US warns that vote-buying could mar Nigeria elections
The United States on Thursday warned that widespread vote-buying in Nigeria could taint upcoming general elections in Africa’s most populous nation and top oil producer.
Addressing a UN Security Council meeting on West Africa, US Deputy Ambassador Jonathan Cohen urged Nigerian authorities, politicians, civil society and community leaders to ensure the vote is free and fair.
Nigeria is holding presidential and parliamentary polls on February 16, followed by gubernatorial and state assembly elections on March 2.
According to AFP, the United States sees a “risk that widespread vote-buying could challenge the integrity of the election process,” said Cohen.
“We are concerned about reports of intimidation and partisanship by security forces, heightened insecurity and inability of internally displaced persons or persons with disabilities to vote,” he said.
President Muhammadu Buhari, who in 2015 became the first opposition candidate to defeat a sitting president in Nigeria, is hoping to secure a second, four-year term in the elections.
He is facing a challenge from Atiku Abubakar, a former vice president who served under Olusegun Obasanjo. In all, 71 candidates are vying for the presidency.
This week, the head of the national election commission, Mahmood Yakubu, said a number of measures had been taken to combat vote-buying, which was said to have been widespread in recent gubernatorial elections.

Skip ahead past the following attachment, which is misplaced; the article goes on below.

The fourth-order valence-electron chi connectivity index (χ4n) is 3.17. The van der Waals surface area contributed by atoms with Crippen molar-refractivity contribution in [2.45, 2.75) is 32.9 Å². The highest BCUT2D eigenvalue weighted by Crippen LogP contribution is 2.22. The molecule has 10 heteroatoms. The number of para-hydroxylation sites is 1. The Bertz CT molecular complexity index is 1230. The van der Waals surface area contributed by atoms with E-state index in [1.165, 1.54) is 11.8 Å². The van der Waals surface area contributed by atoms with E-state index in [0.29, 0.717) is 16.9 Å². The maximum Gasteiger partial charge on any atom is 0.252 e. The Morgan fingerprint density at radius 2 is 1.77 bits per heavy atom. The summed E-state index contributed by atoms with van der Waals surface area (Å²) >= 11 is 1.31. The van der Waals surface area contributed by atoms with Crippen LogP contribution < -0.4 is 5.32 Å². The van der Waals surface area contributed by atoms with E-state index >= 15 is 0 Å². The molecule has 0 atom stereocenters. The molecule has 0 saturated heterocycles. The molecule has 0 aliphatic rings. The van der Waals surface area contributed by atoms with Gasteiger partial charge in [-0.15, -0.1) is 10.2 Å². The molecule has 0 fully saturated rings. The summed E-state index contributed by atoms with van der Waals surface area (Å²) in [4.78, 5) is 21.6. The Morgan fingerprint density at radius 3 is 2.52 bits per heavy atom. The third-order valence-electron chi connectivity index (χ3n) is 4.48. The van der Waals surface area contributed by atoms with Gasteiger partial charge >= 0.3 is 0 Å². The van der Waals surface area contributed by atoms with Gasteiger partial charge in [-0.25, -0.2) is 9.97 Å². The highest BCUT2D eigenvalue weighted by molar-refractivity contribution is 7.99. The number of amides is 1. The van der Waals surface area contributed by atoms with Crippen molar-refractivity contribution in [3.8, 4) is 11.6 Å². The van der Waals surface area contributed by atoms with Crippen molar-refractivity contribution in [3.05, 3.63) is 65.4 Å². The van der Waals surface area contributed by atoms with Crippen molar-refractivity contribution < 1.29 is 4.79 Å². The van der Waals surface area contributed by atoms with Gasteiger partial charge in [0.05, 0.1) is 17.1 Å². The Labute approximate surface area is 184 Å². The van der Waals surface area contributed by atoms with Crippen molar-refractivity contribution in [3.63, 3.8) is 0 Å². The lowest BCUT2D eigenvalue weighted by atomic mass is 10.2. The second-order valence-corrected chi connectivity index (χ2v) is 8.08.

In the governorship election in the southwest state of Ekiti last year, both the ruling and opposition parties were accused of offering voters cash for their voter cards.
During the primaries to pick presidential contenders, some candidates, including Abubakar, were accused of offering financial inducements to delegates for their support.
The UN envoy for West Africa, Mohamed Ibn Chambas, told the council that Boko Haram attacks had increased over the last months.
During the last week of December alone, the Islamist militants staged three attacks on army bases.
Chambas said “tensions are high” in Nigeria ahead of the vote, but that prospects for peaceful elections have brightened with the signing of an accord last month in which parties pledged to support calm and order.